IBM Announces Next-Generation zSeries Mainframe

Big Blue claims new Z10 can double performance, increase data-center efficiency

As data center costs and complexity continue to increase, the mainframe continues to gain momentum. Today’s announcement from IBM reflects that trend, and shows that less is more. The new System z10 dramatically increases data center efficiency by improving performance, reducing power and cooling costs, and lowering floor space requirements.

The 64-processor mainframe uses Quad-Core technology and was built from the start to share workloads and share IT resources more efficiently, and the company says the new hardware improves performance over virtualized x86 servers. In addition to Linux, XML, Java, WebSphere, and increased workloads from SOA implementations, IBM says it is working with Sun Microsystems and Sine Nomine Associates to pilot the Open Solaris operating system on System z.

The System z10:

  • Is approximately equal to 1,500 x86 servers but uses up to 85 percent less energy and reduces floor space by up to 85 percent

  • Can consolidate x86 software licenses at up to a 30:1 ratio

  • Is 50 percent faster than z9, its predecessor, and offers 70 percent more capacity.

Members of SHARE Inc., an independent association of IT professionals who use enterprise-class IBM technology, seemed impressed. Among them was Skip Robinson, SHARE volunteer and a System z technology user, who points out that "to provide some perspective on the value of this new system, the high-end model of System z10 EC has more than 100,000 times the CPU processing power and 100 million times the memory of some of the earliest machines, with a fraction of the footprint and power consumption."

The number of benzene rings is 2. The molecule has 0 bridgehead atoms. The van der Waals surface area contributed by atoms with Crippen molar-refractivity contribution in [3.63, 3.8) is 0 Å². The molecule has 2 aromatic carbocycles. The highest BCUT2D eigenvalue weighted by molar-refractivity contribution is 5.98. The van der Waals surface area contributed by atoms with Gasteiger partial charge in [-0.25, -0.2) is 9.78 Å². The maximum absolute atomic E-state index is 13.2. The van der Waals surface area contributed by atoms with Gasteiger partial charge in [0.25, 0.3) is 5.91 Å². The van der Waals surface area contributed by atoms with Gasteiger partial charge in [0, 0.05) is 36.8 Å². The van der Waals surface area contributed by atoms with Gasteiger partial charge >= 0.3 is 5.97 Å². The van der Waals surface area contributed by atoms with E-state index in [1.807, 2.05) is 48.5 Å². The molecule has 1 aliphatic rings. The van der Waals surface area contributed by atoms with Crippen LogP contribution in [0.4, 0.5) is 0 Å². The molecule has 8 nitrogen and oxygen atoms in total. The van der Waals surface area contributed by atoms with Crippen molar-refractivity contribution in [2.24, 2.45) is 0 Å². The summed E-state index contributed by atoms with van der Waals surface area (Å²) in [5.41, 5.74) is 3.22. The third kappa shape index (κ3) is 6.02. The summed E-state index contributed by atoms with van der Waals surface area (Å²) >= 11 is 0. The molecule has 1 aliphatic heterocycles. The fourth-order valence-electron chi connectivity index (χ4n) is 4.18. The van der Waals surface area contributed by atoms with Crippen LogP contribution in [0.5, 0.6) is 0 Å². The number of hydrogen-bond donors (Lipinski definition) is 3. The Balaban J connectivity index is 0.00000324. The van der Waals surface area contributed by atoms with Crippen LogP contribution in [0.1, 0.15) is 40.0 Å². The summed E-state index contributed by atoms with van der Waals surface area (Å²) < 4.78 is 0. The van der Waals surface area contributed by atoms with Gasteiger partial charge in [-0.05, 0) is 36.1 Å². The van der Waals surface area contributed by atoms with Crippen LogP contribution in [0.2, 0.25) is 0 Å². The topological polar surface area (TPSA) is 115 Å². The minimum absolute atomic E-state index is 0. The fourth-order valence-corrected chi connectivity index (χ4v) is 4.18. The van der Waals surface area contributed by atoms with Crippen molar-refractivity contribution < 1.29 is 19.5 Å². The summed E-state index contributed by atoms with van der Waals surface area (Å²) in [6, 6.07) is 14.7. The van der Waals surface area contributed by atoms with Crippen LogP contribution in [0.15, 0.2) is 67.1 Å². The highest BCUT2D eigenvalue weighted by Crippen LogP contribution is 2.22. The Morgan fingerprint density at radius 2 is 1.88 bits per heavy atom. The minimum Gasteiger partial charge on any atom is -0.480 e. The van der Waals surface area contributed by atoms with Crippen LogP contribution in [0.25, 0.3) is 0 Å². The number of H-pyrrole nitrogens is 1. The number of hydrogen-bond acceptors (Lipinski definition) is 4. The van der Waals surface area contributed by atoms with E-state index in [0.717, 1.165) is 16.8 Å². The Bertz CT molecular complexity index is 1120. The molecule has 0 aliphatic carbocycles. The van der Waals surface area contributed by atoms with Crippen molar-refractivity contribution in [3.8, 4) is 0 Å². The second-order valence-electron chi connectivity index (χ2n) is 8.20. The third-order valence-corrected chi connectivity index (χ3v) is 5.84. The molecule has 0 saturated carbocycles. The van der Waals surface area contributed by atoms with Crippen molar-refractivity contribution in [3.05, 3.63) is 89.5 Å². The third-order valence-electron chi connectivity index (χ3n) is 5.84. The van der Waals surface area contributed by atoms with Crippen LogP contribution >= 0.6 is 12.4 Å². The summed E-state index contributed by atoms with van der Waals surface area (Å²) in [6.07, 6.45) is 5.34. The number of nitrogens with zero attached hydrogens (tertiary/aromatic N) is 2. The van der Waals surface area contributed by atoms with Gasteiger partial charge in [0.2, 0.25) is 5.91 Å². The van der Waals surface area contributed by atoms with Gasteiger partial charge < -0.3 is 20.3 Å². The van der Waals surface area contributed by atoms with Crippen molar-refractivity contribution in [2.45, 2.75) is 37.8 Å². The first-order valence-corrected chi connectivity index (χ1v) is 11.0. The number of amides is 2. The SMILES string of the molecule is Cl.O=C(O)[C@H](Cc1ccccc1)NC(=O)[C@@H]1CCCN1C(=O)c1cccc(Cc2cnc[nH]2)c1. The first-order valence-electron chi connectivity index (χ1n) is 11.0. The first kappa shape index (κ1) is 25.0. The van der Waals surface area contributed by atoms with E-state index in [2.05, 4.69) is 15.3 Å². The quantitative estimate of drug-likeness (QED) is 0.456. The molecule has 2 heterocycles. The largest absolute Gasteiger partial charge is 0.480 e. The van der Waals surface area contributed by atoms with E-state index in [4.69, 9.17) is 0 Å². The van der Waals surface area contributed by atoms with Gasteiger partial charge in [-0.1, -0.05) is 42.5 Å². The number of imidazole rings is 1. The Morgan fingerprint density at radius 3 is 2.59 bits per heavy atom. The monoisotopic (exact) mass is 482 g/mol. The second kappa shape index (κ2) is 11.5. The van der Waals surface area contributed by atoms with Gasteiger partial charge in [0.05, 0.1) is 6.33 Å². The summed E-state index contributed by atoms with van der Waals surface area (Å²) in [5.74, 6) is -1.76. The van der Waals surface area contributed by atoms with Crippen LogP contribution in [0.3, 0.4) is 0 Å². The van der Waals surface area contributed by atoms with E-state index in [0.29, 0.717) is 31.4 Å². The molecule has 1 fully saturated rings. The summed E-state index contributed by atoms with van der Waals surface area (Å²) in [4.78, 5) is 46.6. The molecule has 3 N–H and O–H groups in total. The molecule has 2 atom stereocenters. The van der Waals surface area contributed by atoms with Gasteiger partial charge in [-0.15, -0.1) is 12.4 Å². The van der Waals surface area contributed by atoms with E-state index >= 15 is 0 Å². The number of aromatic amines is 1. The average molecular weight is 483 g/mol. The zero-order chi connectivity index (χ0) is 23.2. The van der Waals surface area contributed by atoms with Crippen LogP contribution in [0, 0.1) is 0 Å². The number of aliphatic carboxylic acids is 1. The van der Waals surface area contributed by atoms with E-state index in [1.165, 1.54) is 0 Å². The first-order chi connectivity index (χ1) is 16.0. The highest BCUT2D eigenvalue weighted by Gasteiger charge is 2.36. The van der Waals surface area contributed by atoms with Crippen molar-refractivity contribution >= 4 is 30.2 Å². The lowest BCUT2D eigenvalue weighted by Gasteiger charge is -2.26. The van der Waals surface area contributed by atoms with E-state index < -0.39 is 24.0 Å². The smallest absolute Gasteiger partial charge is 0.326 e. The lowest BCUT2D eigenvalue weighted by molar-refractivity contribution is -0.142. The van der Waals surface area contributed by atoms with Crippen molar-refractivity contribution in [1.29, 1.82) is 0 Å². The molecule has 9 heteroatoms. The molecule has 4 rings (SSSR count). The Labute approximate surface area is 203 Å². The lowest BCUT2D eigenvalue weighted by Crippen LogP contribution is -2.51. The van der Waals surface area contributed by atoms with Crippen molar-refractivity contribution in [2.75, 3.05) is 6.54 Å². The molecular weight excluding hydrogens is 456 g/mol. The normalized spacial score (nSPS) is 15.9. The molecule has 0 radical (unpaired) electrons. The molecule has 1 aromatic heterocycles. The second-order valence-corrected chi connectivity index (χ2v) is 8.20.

In a company statement, Big Blue says enterprises “are grappling with how to log, track, audit, and chargeback every business transaction. Their end objective is to move beyond basic virtualization (in which different computing tasks are partitioned on a server) to an environment in which their entire IT infrastructure, including business applications, security, storage, processing power, etc., is provisioned on demand.” To that end, IT needs to be managed as a service using a policy-driven system that allocates, manages, and tracks IT resources as they are needed. The z10 provides a range of policy-driven functions, including:

  • Authorization Management authenticates and authorizes which users can access specific business services and associated IT resources; thanks to encryption algorithms, z10 administrators can specify multiple layers of security and security clearance so authorized users can access sensitive information.

  • Utilization management maximizes system use; it’s designed to run the system at up to 100 percent utilization based on the varied user demands. z/OS, which the z10 supports, can manage transactions based on policies, adjusting transaction responses based on whether the user action is mission critical.

  • Just-in-time capacity delivers additional processing power and capacity on demand, such as supplying additional capacity during peak periods or seasons. The z10 will automate provisioning of processing power when needed to address changing business conditions, such as during demand spikes or when unanticipated demands arise.

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About the Author

James E. Powell is the former editorial director of Enterprise Strategies (